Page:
Summit County working toward more sustainable environmental impact
summit daily news
BRECKENRIDGE – Summit County commissioners discussed at a recent work session the use of a sustainability action plan to reduce the government’s impact on the environment.
Commissioner Thomas Davidson said that in a time of tight budgets that could last two to three more years, he wanted to make sure the plan was prudent with regard to costs.
“I don’t want to see these sorts of efforts in the county to turn into some sort of bureaucracy,” he said.
The 81-page Sustainability Action Plan proposal outlines goals toward waste prevention and increased recycling, sustainable purchasing of products and services, education and more.
Proposed goals include reducing energy use in county facilities 5 percent and increasing clean, renewable energy sources 10 percent by 2012. It also calls for an increase of alternative transportation for county-employee commutes of 10 percent by 2012.
Commissioner Bob French said that implementing some of the cheaper elements will “show folks that we’re accomplishing something.”
“I expect this to be a living document for many years to come,” he said.
Commissioners decided that rather than wade through 81 pages in a work session, discussions are to continue with staff on how to implement the plan.
Finances from the Measure 1A tax levy that passed in November 2008 could be used for energy-efficiency improvements and renewable energy at county facilities, among other county needs.
A committee of more than 20 people across county departments cooperated on the Summit County Government Sustainability Task Force to develop the proposed plan.
Priorities for 2010 and 2011 include conducting energy audits for any county facilities that haven’t yet been audited, reducing paper consumption, conducting an employee commuter survey and more.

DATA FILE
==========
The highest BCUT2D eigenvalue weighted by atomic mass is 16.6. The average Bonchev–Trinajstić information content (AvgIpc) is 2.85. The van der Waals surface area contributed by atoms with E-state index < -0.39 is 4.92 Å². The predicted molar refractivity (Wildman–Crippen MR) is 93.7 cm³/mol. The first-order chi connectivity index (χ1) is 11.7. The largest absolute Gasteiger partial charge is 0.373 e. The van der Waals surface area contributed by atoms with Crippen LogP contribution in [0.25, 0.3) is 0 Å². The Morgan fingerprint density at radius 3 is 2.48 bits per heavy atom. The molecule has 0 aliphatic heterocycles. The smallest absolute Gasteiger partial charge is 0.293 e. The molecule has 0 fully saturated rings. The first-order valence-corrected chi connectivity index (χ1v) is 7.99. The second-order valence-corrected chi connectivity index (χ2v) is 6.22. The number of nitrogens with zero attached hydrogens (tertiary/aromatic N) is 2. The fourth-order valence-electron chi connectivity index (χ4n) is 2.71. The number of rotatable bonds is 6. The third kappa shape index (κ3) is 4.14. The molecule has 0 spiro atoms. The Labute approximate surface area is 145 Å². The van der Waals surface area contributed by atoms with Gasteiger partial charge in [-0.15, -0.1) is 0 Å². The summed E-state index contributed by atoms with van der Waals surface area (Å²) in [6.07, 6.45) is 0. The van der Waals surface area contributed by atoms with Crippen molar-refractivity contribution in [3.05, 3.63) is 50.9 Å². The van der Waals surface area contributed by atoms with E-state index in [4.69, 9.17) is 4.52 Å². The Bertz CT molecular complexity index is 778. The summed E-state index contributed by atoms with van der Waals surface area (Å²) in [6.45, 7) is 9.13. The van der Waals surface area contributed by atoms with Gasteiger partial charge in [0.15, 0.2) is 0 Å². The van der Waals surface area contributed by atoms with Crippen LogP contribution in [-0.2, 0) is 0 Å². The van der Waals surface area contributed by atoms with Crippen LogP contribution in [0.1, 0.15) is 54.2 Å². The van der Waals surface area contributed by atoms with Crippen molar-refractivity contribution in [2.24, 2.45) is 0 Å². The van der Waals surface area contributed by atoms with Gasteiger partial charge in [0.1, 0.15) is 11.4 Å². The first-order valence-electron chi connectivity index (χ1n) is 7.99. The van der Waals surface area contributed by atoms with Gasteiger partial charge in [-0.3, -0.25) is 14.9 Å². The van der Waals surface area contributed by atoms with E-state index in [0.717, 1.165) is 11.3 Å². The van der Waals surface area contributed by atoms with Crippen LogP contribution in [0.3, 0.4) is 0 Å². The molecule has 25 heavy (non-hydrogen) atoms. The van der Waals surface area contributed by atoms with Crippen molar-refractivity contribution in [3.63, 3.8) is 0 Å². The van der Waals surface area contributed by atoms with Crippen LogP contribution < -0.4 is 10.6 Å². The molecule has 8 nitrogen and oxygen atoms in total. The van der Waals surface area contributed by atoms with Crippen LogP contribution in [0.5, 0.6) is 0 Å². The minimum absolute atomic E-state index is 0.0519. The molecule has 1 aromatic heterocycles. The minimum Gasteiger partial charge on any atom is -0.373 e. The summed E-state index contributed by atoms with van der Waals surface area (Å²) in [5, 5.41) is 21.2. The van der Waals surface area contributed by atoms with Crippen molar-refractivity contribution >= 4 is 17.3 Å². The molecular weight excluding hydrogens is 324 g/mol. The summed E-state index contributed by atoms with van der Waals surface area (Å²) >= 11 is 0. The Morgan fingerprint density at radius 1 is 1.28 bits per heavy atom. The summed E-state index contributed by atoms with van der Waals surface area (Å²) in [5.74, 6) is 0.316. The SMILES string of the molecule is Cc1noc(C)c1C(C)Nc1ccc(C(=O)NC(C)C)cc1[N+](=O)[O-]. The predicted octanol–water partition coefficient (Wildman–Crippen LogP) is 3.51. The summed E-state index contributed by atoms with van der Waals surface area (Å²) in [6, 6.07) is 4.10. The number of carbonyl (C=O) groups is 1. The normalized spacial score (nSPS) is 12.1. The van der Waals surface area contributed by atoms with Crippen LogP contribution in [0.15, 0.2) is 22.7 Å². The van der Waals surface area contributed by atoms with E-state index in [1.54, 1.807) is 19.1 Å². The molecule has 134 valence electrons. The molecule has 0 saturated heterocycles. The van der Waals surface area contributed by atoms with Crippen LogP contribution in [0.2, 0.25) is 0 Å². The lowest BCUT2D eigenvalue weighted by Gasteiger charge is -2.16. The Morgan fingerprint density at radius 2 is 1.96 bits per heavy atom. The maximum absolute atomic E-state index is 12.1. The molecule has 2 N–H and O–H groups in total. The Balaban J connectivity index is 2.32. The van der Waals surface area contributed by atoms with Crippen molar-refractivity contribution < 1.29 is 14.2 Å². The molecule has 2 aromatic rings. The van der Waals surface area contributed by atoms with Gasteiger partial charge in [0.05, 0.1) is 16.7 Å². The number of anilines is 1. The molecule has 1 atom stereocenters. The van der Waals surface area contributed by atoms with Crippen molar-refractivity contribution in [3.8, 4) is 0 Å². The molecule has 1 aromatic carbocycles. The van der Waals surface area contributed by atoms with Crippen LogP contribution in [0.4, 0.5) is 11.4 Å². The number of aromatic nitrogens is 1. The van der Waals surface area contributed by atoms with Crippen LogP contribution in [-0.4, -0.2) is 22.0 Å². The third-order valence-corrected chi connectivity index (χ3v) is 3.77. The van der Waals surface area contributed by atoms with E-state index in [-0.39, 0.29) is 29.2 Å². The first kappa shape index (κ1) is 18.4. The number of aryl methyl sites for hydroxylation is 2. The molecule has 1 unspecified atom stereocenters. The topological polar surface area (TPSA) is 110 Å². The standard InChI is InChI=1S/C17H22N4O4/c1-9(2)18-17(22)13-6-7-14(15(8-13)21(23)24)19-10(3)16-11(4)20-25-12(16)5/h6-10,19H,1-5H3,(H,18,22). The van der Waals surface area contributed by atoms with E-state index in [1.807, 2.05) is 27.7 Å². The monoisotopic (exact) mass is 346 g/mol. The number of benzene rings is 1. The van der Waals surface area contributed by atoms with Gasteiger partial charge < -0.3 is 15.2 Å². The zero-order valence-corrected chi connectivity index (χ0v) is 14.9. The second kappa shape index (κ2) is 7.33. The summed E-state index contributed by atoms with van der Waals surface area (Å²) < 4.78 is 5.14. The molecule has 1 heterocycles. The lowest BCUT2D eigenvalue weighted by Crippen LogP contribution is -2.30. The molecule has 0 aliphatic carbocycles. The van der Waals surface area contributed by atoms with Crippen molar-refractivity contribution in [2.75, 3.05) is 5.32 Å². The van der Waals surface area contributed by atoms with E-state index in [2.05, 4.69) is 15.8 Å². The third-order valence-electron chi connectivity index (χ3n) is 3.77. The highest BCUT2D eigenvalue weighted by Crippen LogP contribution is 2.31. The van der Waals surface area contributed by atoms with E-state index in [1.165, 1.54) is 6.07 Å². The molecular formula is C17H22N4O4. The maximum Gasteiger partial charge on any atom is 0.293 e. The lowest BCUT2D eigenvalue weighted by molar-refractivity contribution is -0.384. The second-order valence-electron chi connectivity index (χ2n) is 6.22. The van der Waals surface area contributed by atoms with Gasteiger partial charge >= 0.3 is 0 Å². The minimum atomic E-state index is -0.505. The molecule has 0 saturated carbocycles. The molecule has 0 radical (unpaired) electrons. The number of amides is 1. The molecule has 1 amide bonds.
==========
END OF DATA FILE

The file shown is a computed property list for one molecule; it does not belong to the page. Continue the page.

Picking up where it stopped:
Statements from 2007 reveal that that year, the Summit County Medical Office Building used $167,000 worth of electricity and natural gas, according to the proposal.
Energy efficiency upgrades to county buildings in recent years have included lighting, building-envelope improvements and more.
“Replacing all lighting fixtures recommended by (Johnson Controls, Inc.) would result in an estimated annual savings of 148,118 watts of electricity and an estimated annual cost savings of $47,302,” according to the proposal.
Regarding waste diversion, the proposal calls for mirroring the state government’s goal of 75 percent waste diversion by 2020.
“This means that, by the year 2020, 75 percent of the waste generated by (Summit County government) operations would be diverted from the county landfill by reduction, reuse, recycling or composting strategies,” according to the proposal.
A June 2009 survey of county departments found that two-thirds were already using procedures to save paper and reduce waste. For more information on the proposal, visit http://bit.ly/9P1efE.
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